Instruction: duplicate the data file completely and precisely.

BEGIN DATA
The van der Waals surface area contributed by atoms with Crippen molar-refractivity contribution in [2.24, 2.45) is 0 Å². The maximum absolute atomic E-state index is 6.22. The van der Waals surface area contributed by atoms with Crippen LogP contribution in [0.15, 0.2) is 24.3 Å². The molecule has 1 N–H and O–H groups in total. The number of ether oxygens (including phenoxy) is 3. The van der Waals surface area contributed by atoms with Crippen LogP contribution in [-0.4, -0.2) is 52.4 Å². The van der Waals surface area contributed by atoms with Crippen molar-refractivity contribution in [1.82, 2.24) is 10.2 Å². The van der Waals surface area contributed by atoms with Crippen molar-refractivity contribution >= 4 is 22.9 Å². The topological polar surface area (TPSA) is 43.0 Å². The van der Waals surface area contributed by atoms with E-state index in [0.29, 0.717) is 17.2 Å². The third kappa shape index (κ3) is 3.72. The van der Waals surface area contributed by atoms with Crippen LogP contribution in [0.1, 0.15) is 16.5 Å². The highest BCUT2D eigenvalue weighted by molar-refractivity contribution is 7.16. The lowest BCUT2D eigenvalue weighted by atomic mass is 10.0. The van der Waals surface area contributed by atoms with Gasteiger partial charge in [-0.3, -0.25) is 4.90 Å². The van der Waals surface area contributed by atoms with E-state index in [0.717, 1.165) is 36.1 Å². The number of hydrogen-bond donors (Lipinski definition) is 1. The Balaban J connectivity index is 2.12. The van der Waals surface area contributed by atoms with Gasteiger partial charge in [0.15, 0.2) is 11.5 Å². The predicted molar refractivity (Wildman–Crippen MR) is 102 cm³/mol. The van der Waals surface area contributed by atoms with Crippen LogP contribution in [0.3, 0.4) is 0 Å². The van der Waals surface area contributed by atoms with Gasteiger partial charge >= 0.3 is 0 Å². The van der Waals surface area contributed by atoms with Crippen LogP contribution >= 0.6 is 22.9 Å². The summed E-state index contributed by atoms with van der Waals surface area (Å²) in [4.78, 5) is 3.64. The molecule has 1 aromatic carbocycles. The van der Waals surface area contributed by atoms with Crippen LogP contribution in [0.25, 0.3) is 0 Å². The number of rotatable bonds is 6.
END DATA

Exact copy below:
The van der Waals surface area contributed by atoms with Crippen molar-refractivity contribution in [2.24, 2.45) is 0 Å². The maximum absolute atomic E-state index is 6.22. The van der Waals surface area contributed by atoms with Crippen LogP contribution in [0.15, 0.2) is 24.3 Å². The molecule has 1 N–H and O–H groups in total. The number of ether oxygens (including phenoxy) is 3. The van der Waals surface area contributed by atoms with Crippen LogP contribution in [-0.4, -0.2) is 52.4 Å². The van der Waals surface area contributed by atoms with Crippen molar-refractivity contribution in [1.82, 2.24) is 10.2 Å². The van der Waals surface area contributed by atoms with Crippen molar-refractivity contribution >= 4 is 22.9 Å². The topological polar surface area (TPSA) is 43.0 Å². The van der Waals surface area contributed by atoms with E-state index in [0.29, 0.717) is 17.2 Å². The third kappa shape index (κ3) is 3.72. The van der Waals surface area contributed by atoms with Crippen LogP contribution in [0.1, 0.15) is 16.5 Å². The highest BCUT2D eigenvalue weighted by molar-refractivity contribution is 7.16. The lowest BCUT2D eigenvalue weighted by atomic mass is 10.0. The van der Waals surface area contributed by atoms with Gasteiger partial charge in [-0.3, -0.25) is 4.90 Å². The van der Waals surface area contributed by atoms with E-state index in [0.717, 1.165) is 36.1 Å². The number of hydrogen-bond donors (Lipinski definition) is 1. The Balaban J connectivity index is 2.12. The van der Waals surface area contributed by atoms with Gasteiger partial charge in [0.15, 0.2) is 11.5 Å². The predicted molar refractivity (Wildman–Crippen MR) is 102 cm³/mol. The van der Waals surface area contributed by atoms with Crippen LogP contribution in [0.3, 0.4) is 0 Å². The van der Waals surface area contributed by atoms with Gasteiger partial charge >= 0.3 is 0 Å². The van der Waals surface area contributed by atoms with Crippen LogP contribution >= 0.6 is 22.9 Å². The summed E-state index contributed by atoms with van der Waals surface area (Å²) in [4.78, 5) is 3.64. The molecule has 1 aromatic carbocycles. The van der Waals surface area contributed by atoms with Crippen LogP contribution in [0.25, 0.3) is 0 Å². The number of rotatable bonds is 6.